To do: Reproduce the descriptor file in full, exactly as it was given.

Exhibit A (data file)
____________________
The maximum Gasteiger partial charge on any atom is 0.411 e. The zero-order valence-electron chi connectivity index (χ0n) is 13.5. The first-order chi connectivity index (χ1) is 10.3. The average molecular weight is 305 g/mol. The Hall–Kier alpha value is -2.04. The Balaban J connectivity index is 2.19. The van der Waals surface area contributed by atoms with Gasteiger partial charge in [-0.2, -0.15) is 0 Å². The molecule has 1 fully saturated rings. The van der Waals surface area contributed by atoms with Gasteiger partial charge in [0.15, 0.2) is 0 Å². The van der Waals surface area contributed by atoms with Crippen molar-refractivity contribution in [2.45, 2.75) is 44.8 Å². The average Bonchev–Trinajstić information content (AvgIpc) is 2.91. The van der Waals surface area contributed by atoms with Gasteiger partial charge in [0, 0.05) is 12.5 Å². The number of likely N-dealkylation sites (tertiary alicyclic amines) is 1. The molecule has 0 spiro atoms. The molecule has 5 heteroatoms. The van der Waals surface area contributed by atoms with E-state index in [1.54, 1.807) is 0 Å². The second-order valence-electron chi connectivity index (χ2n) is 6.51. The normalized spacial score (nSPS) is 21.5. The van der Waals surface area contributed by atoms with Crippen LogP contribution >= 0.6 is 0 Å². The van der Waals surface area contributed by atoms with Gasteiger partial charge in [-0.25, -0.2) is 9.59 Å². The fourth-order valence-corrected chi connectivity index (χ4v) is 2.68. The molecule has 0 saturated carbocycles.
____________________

The maximum Gasteiger partial charge on any atom is 0.411 e. The zero-order valence-electron chi connectivity index (χ0n) is 13.5. The first-order chi connectivity index (χ1) is 10.3. The average molecular weight is 305 g/mol. The Hall–Kier alpha value is -2.04. The Balaban J connectivity index is 2.19. The van der Waals surface area contributed by atoms with Gasteiger partial charge in [-0.2, -0.15) is 0 Å². The molecule has 1 fully saturated rings. The van der Waals surface area contributed by atoms with Gasteiger partial charge in [0.15, 0.2) is 0 Å². The van der Waals surface area contributed by atoms with Crippen molar-refractivity contribution in [2.45, 2.75) is 44.8 Å². The average Bonchev–Trinajstić information content (AvgIpc) is 2.91. The van der Waals surface area contributed by atoms with Gasteiger partial charge in [0, 0.05) is 12.5 Å². The number of likely N-dealkylation sites (tertiary alicyclic amines) is 1. The molecule has 0 spiro atoms. The molecule has 5 heteroatoms. The van der Waals surface area contributed by atoms with E-state index in [1.54, 1.807) is 0 Å². The second-order valence-electron chi connectivity index (χ2n) is 6.51. The normalized spacial score (nSPS) is 21.5. The van der Waals surface area contributed by atoms with Crippen LogP contribution >= 0.6 is 0 Å². The van der Waals surface area contributed by atoms with Gasteiger partial charge in [-0.25, -0.2) is 9.59 Å². The fourth-order valence-corrected chi connectivity index (χ4v) is 2.68. The molecule has 0 saturated carbocycles.